Id. at 367-68. Here, Defendants have attached a declaration in support of this motion. (Doc. 70-3, Ex. 3, Decl. Douglas S. Golding, Oct. 14, 2008, 32-38.) Courts can consider documents outside the pleadings when considering a Rule 12(b)(1) motion to dismiss for lack of subject matter jurisdiction as a factual challenge to jurisdiction. See Pa. Protection and Advocacy, Inc. v. Houston, 136 F. Supp. 2d 353, 359 (E.D. Pa. 2001). As such, the court deems Defendants as making a factual challenge to jurisdiction with respect to Ricketts' FTCA claim.
B. Motion to Dismiss - Rule 12(b)(6) Standard
Defendants have filed a motion which, in part, also seeks dismissal of the complaint on the grounds that Ricketts' complaint fails to state a claim upon which relief can be granted, as provided by Rule 12(b)(6) of the Federal Rules of Civil Procedure. The motion, however, goes beyond a simple motion to dismiss under Rule 12(b)(6) because it is accompanied by evidentiary documents outside the pleadings contravening Ricketts' claims. Rule 12(d) provides as follows:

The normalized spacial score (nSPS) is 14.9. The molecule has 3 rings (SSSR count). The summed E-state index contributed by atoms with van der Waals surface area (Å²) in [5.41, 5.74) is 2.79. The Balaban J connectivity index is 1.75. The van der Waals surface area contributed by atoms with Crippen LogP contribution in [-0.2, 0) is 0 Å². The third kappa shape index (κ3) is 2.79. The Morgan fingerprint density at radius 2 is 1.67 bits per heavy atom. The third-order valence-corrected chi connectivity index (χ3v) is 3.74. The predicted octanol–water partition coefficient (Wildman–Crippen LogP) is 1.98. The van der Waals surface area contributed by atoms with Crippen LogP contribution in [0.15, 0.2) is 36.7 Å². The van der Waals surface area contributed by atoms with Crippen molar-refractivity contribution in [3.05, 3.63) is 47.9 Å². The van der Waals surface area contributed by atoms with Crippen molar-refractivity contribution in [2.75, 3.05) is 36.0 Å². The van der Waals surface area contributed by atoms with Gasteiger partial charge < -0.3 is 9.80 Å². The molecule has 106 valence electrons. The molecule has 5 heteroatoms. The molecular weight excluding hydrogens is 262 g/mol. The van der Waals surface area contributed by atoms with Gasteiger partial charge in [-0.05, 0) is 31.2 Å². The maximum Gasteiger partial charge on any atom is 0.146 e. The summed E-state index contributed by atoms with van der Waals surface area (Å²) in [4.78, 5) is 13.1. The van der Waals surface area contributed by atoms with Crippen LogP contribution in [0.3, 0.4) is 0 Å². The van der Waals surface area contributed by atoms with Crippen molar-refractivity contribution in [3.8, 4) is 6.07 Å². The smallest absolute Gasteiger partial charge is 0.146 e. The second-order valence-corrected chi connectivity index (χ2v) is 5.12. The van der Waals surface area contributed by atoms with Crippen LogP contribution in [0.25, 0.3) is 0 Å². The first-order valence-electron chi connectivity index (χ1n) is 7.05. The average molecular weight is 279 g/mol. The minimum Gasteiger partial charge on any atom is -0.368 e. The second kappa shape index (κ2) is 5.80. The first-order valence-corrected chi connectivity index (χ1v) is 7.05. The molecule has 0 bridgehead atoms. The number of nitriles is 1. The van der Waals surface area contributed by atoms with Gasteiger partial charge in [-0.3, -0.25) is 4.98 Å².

If, on a motion under Rule 12(b)(6) or (12)(c), matters outside the pleadings are presented to and not excluded by the court, the motion must be treated as one for summary judgment under Rule 56. All parties must be given a reasonable opportunity to present all the material that is pertinent to the motion.
Fed. R. Civ. P. 12(d). The court will not exclude the evidentiary materials accompanying Defendants' motion to dismiss because Ricketts' has also been given a reasonable opportunity to present material relevant to the motion. Thus, Defendants' motion to dismiss under Rule 12(b)(6) and for summary judgment, shall ...